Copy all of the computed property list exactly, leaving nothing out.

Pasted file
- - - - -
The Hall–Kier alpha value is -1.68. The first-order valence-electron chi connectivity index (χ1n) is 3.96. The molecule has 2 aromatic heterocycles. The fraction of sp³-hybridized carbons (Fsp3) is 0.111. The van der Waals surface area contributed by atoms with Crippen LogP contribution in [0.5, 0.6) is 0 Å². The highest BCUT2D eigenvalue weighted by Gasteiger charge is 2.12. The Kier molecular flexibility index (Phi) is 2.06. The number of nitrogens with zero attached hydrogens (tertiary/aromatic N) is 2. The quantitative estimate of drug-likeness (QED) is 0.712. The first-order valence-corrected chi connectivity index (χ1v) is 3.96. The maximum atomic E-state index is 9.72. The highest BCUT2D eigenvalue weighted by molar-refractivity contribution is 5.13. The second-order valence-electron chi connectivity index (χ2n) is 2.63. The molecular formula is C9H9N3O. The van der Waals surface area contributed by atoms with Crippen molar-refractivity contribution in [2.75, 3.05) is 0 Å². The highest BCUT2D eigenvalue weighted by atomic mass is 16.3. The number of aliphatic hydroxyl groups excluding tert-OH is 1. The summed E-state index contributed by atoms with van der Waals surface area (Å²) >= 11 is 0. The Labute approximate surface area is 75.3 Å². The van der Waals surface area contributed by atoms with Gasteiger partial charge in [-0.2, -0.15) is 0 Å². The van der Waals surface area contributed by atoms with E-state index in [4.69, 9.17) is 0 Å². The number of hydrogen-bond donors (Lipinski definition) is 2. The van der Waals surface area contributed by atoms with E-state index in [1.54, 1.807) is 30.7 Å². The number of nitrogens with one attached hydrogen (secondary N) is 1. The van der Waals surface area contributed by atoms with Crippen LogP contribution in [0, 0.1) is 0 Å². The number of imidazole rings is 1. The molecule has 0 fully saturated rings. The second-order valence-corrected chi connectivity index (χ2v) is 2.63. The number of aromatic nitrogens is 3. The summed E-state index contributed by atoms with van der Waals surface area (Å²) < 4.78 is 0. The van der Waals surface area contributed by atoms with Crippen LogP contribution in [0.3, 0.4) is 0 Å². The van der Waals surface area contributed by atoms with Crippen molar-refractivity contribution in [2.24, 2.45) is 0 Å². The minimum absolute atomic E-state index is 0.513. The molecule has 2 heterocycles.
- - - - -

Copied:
The Hall–Kier alpha value is -1.68. The first-order valence-electron chi connectivity index (χ1n) is 3.96. The molecule has 2 aromatic heterocycles. The fraction of sp³-hybridized carbons (Fsp3) is 0.111. The van der Waals surface area contributed by atoms with Crippen LogP contribution in [0.5, 0.6) is 0 Å². The highest BCUT2D eigenvalue weighted by Gasteiger charge is 2.12. The Kier molecular flexibility index (Phi) is 2.06. The number of nitrogens with zero attached hydrogens (tertiary/aromatic N) is 2. The quantitative estimate of drug-likeness (QED) is 0.712. The first-order valence-corrected chi connectivity index (χ1v) is 3.96. The maximum atomic E-state index is 9.72. The highest BCUT2D eigenvalue weighted by molar-refractivity contribution is 5.13. The second-order valence-electron chi connectivity index (χ2n) is 2.63. The molecular formula is C9H9N3O. The van der Waals surface area contributed by atoms with Crippen molar-refractivity contribution in [2.75, 3.05) is 0 Å². The highest BCUT2D eigenvalue weighted by atomic mass is 16.3. The number of aliphatic hydroxyl groups excluding tert-OH is 1. The summed E-state index contributed by atoms with van der Waals surface area (Å²) >= 11 is 0. The Labute approximate surface area is 75.3 Å². The van der Waals surface area contributed by atoms with Gasteiger partial charge in [-0.2, -0.15) is 0 Å². The van der Waals surface area contributed by atoms with E-state index in [4.69, 9.17) is 0 Å². The number of hydrogen-bond donors (Lipinski definition) is 2. The van der Waals surface area contributed by atoms with E-state index in [1.54, 1.807) is 30.7 Å². The number of nitrogens with one attached hydrogen (secondary N) is 1. The van der Waals surface area contributed by atoms with Crippen LogP contribution in [0, 0.1) is 0 Å². The number of imidazole rings is 1. The molecule has 0 fully saturated rings. The second-order valence-corrected chi connectivity index (χ2v) is 2.63. The number of aromatic nitrogens is 3. The summed E-state index contributed by atoms with van der Waals surface area (Å²) < 4.78 is 0. The van der Waals surface area contributed by atoms with Crippen LogP contribution in [0.3, 0.4) is 0 Å². The van der Waals surface area contributed by atoms with Crippen molar-refractivity contribution in [2.24, 2.45) is 0 Å². The minimum absolute atomic E-state index is 0.513. The molecule has 2 heterocycles.